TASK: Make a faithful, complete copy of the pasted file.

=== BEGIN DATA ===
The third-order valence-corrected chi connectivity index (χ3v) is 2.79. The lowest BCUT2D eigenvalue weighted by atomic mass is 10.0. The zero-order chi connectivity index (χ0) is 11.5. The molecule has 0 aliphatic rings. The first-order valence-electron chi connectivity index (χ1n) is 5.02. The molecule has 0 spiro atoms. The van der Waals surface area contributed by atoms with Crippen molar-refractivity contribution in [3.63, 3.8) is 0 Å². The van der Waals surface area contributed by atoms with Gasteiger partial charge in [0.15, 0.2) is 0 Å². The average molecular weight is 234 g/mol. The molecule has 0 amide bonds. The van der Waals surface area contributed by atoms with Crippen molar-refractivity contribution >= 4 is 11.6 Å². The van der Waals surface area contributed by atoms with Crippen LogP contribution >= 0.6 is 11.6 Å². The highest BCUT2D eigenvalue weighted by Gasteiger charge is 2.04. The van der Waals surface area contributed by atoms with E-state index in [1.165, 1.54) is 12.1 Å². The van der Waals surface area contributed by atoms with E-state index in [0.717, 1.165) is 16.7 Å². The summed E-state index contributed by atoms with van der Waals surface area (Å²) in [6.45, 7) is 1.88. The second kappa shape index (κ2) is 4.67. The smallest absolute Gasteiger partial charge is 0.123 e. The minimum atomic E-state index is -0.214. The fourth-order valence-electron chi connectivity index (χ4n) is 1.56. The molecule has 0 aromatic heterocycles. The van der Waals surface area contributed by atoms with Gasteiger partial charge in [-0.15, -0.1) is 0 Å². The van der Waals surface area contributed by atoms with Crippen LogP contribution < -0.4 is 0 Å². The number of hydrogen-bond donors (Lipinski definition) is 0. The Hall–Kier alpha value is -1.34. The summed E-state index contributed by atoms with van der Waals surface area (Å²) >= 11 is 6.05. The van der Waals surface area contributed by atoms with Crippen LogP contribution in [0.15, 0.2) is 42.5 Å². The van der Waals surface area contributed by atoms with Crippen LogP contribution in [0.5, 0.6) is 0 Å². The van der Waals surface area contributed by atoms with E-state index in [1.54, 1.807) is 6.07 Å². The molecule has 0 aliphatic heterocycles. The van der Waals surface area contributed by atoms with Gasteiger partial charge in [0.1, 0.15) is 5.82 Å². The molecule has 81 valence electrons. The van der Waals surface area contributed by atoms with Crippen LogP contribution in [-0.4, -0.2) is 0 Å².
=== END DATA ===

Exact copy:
The third-order valence-corrected chi connectivity index (χ3v) is 2.79. The lowest BCUT2D eigenvalue weighted by atomic mass is 10.0. The zero-order chi connectivity index (χ0) is 11.5. The molecule has 0 aliphatic rings. The first-order valence-electron chi connectivity index (χ1n) is 5.02. The molecule has 0 spiro atoms. The van der Waals surface area contributed by atoms with Crippen molar-refractivity contribution in [3.63, 3.8) is 0 Å². The van der Waals surface area contributed by atoms with Gasteiger partial charge in [0.15, 0.2) is 0 Å². The average molecular weight is 234 g/mol. The molecule has 0 amide bonds. The van der Waals surface area contributed by atoms with Crippen molar-refractivity contribution >= 4 is 11.6 Å². The van der Waals surface area contributed by atoms with Crippen LogP contribution >= 0.6 is 11.6 Å². The highest BCUT2D eigenvalue weighted by Gasteiger charge is 2.04. The van der Waals surface area contributed by atoms with E-state index in [1.165, 1.54) is 12.1 Å². The van der Waals surface area contributed by atoms with E-state index in [0.717, 1.165) is 16.7 Å². The summed E-state index contributed by atoms with van der Waals surface area (Å²) in [6.45, 7) is 1.88. The second kappa shape index (κ2) is 4.67. The smallest absolute Gasteiger partial charge is 0.123 e. The minimum atomic E-state index is -0.214. The fourth-order valence-electron chi connectivity index (χ4n) is 1.56. The molecule has 0 aromatic heterocycles. The van der Waals surface area contributed by atoms with Gasteiger partial charge in [-0.15, -0.1) is 0 Å². The van der Waals surface area contributed by atoms with Crippen LogP contribution < -0.4 is 0 Å². The number of hydrogen-bond donors (Lipinski definition) is 0. The Hall–Kier alpha value is -1.34. The summed E-state index contributed by atoms with van der Waals surface area (Å²) >= 11 is 6.05. The van der Waals surface area contributed by atoms with Crippen LogP contribution in [0.15, 0.2) is 42.5 Å². The van der Waals surface area contributed by atoms with Crippen LogP contribution in [0.5, 0.6) is 0 Å². The van der Waals surface area contributed by atoms with E-state index in [1.54, 1.807) is 6.07 Å². The molecule has 0 aliphatic heterocycles. The van der Waals surface area contributed by atoms with Gasteiger partial charge in [0.1, 0.15) is 5.82 Å². The molecule has 81 valence electrons. The van der Waals surface area contributed by atoms with Crippen LogP contribution in [-0.4, -0.2) is 0 Å².